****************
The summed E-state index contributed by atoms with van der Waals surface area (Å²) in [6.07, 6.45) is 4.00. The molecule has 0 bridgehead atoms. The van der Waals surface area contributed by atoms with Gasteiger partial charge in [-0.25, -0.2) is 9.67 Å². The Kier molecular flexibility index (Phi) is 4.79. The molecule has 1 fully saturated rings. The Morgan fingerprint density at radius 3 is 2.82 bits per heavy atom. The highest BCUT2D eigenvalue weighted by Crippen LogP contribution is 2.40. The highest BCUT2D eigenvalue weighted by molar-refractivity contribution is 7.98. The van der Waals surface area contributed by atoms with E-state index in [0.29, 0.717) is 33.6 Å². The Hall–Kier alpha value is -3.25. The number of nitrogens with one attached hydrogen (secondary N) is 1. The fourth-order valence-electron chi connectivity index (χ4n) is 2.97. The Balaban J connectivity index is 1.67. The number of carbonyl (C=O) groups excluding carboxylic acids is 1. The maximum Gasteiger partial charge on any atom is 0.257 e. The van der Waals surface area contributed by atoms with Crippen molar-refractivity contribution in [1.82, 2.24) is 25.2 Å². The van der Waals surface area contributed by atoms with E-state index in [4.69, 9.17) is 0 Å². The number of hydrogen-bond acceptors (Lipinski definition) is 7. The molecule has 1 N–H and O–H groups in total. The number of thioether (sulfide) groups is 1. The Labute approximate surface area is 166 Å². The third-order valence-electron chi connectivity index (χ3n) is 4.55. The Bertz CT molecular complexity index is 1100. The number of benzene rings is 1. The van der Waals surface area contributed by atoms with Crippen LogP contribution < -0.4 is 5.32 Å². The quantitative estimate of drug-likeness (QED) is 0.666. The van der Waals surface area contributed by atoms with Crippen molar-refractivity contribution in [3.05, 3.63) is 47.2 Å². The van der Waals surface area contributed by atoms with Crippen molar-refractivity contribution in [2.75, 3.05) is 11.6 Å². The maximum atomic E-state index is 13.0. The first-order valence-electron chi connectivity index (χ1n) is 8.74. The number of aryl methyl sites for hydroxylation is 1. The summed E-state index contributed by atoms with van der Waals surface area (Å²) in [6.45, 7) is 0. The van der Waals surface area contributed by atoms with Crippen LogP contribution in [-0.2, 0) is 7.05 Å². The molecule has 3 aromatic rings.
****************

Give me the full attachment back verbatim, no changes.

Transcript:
The summed E-state index contributed by atoms with van der Waals surface area (Å²) in [6.07, 6.45) is 4.00. The molecule has 0 bridgehead atoms. The van der Waals surface area contributed by atoms with Gasteiger partial charge in [-0.25, -0.2) is 9.67 Å². The Kier molecular flexibility index (Phi) is 4.79. The molecule has 1 fully saturated rings. The Morgan fingerprint density at radius 3 is 2.82 bits per heavy atom. The highest BCUT2D eigenvalue weighted by Crippen LogP contribution is 2.40. The highest BCUT2D eigenvalue weighted by molar-refractivity contribution is 7.98. The van der Waals surface area contributed by atoms with E-state index in [0.29, 0.717) is 33.6 Å². The Hall–Kier alpha value is -3.25. The number of nitrogens with one attached hydrogen (secondary N) is 1. The fourth-order valence-electron chi connectivity index (χ4n) is 2.97. The Balaban J connectivity index is 1.67. The number of carbonyl (C=O) groups excluding carboxylic acids is 1. The maximum Gasteiger partial charge on any atom is 0.257 e. The van der Waals surface area contributed by atoms with Crippen molar-refractivity contribution in [1.82, 2.24) is 25.2 Å². The van der Waals surface area contributed by atoms with E-state index in [4.69, 9.17) is 0 Å². The number of hydrogen-bond acceptors (Lipinski definition) is 7. The molecule has 1 N–H and O–H groups in total. The number of thioether (sulfide) groups is 1. The Labute approximate surface area is 166 Å². The third-order valence-electron chi connectivity index (χ3n) is 4.55. The Bertz CT molecular complexity index is 1100. The number of benzene rings is 1. The van der Waals surface area contributed by atoms with Crippen LogP contribution < -0.4 is 5.32 Å². The quantitative estimate of drug-likeness (QED) is 0.666. The van der Waals surface area contributed by atoms with Crippen molar-refractivity contribution in [3.05, 3.63) is 47.2 Å². The van der Waals surface area contributed by atoms with Crippen molar-refractivity contribution in [2.75, 3.05) is 11.6 Å². The maximum atomic E-state index is 13.0. The first-order valence-electron chi connectivity index (χ1n) is 8.74. The number of aryl methyl sites for hydroxylation is 1. The summed E-state index contributed by atoms with van der Waals surface area (Å²) in [6.45, 7) is 0. The van der Waals surface area contributed by atoms with Crippen LogP contribution in [-0.2, 0) is 7.05 Å². The molecule has 3 aromatic rings.